advanced radiative transfer in dusty systems
Cosmological redshift


SKIRT allows explicitly configuring and simulating astrophysical objects at non-zero redshift. In addition to actually shifting the wavelengths in the recorded synthetic observations, this enables SKIRT to perform the appropriate relativistic flux and surface brightness calibrations and to simulate the effect of the cosmic microwave background on the dust temperature.

This concept note summarizes the related configuration options and the corresponding physical mechanisms and numerical recipes. The discussion is organized in sections as follows:

Redshift and cosmology

SKIRT assumes that the complete simulated model (or, more precisely, the model coordinate frame) is at a single, given redshift \(z\) within the range \(0\le z \le 15\), i.e. including the epoch of reionization. The MonteCarloSimulation class offers the cosmology property for specifying the cosmology related parameters of the input model in addition to the redshift. The cosmology property simply points to an instance of a Cosmology subclass. The current implementation provides the following two Cosmology subclasses:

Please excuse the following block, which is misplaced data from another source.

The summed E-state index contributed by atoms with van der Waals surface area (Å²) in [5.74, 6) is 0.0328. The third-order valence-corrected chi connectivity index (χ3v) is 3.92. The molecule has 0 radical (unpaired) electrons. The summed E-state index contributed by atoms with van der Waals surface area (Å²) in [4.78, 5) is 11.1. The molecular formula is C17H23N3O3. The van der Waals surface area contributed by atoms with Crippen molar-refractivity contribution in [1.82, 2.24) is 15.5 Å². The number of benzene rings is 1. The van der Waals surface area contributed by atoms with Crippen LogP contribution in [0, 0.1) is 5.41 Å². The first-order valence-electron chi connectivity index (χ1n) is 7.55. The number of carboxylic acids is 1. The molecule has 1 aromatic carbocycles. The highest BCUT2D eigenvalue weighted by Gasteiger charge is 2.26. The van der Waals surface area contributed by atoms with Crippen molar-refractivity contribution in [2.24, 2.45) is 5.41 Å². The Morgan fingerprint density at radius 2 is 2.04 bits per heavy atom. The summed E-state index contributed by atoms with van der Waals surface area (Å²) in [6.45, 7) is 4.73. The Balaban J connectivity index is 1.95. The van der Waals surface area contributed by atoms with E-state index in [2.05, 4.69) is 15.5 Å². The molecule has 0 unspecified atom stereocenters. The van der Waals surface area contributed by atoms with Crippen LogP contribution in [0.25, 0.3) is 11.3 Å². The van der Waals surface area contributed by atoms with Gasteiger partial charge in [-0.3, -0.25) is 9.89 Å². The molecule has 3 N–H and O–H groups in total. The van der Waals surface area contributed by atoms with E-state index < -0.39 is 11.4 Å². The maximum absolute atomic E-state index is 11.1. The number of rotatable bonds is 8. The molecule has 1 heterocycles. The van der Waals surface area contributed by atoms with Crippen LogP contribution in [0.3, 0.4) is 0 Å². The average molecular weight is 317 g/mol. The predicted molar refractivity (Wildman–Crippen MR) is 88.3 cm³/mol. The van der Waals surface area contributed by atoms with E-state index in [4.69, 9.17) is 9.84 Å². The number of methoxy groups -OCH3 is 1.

Class name Description Properties
LocalUniverseCosmology The model is in the Local Universe at redshift zero None
FlatUniverseCosmology The model is at some nonzero redshift in a flat universe \(z,h,\Omega_\mathrm{m}\)

LocalUniverseCosmology is the default "cosmology", reproducing the "Local Universe" behavior of SKIRT as if redshift were not implemented. On the other hand, FlatUniverseCosmology specifies a standard spatially-flat \(\Lambda\mathrm{CDM}\) cosmology model. In addition to the redshift, this cosmology has two parameters, namely the reduced Hubble constant \(h=H_0/(100 \,\mathrm{km} \,\mathrm{s}^{-1} \,\mathrm{Mpc}^{-1})\) and the matter density fraction \(\Omega_\mathrm{m}\). These are summarized in the following table. The default values are compatible with the latest observations (Planck 2018) and close to the values used by many recent cosmological simulations. If \(z=0\), the behavior is the same as that of a LocalUniverseCosmology.